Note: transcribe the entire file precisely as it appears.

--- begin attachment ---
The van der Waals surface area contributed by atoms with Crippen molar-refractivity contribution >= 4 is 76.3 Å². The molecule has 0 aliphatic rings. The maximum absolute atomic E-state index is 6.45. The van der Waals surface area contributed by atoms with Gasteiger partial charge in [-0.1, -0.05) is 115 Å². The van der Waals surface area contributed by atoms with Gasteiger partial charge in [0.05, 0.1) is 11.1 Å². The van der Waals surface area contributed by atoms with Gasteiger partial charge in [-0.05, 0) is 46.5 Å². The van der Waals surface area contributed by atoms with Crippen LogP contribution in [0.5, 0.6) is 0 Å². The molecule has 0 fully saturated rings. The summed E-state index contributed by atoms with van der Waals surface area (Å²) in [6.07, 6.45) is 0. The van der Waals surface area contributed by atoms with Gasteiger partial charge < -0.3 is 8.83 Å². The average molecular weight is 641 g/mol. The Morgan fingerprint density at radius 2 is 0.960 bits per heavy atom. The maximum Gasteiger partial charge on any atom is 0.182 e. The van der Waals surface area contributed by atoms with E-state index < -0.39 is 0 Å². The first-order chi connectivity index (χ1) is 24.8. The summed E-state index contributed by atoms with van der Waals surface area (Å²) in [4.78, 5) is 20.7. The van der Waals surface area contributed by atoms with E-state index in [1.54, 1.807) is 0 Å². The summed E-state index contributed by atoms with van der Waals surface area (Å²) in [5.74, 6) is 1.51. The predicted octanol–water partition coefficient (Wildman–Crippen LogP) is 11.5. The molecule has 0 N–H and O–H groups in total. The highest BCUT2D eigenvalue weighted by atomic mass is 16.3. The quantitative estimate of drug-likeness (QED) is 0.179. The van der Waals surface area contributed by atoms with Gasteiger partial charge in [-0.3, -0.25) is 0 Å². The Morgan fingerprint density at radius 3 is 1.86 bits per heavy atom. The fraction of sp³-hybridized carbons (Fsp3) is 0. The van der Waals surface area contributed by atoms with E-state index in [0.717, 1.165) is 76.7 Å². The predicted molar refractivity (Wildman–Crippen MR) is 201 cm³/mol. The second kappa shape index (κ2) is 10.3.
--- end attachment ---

The van der Waals surface area contributed by atoms with Crippen molar-refractivity contribution >= 4 is 76.3 Å². The molecule has 0 aliphatic rings. The maximum absolute atomic E-state index is 6.45. The van der Waals surface area contributed by atoms with Gasteiger partial charge in [-0.1, -0.05) is 115 Å². The van der Waals surface area contributed by atoms with Gasteiger partial charge in [0.05, 0.1) is 11.1 Å². The van der Waals surface area contributed by atoms with Gasteiger partial charge in [-0.05, 0) is 46.5 Å². The van der Waals surface area contributed by atoms with Crippen LogP contribution in [0.5, 0.6) is 0 Å². The molecule has 0 fully saturated rings. The summed E-state index contributed by atoms with van der Waals surface area (Å²) in [6.07, 6.45) is 0. The van der Waals surface area contributed by atoms with Gasteiger partial charge < -0.3 is 8.83 Å². The average molecular weight is 641 g/mol. The Morgan fingerprint density at radius 2 is 0.960 bits per heavy atom. The maximum Gasteiger partial charge on any atom is 0.182 e. The van der Waals surface area contributed by atoms with E-state index < -0.39 is 0 Å². The first-order chi connectivity index (χ1) is 24.8. The summed E-state index contributed by atoms with van der Waals surface area (Å²) in [4.78, 5) is 20.7. The van der Waals surface area contributed by atoms with E-state index in [1.54, 1.807) is 0 Å². The summed E-state index contributed by atoms with van der Waals surface area (Å²) in [5.74, 6) is 1.51. The predicted octanol–water partition coefficient (Wildman–Crippen LogP) is 11.5. The molecule has 0 N–H and O–H groups in total. The highest BCUT2D eigenvalue weighted by atomic mass is 16.3. The quantitative estimate of drug-likeness (QED) is 0.179. The van der Waals surface area contributed by atoms with Gasteiger partial charge in [-0.3, -0.25) is 0 Å². The Morgan fingerprint density at radius 3 is 1.86 bits per heavy atom. The fraction of sp³-hybridized carbons (Fsp3) is 0. The van der Waals surface area contributed by atoms with E-state index in [0.717, 1.165) is 76.7 Å². The predicted molar refractivity (Wildman–Crippen MR) is 201 cm³/mol. The second kappa shape index (κ2) is 10.3.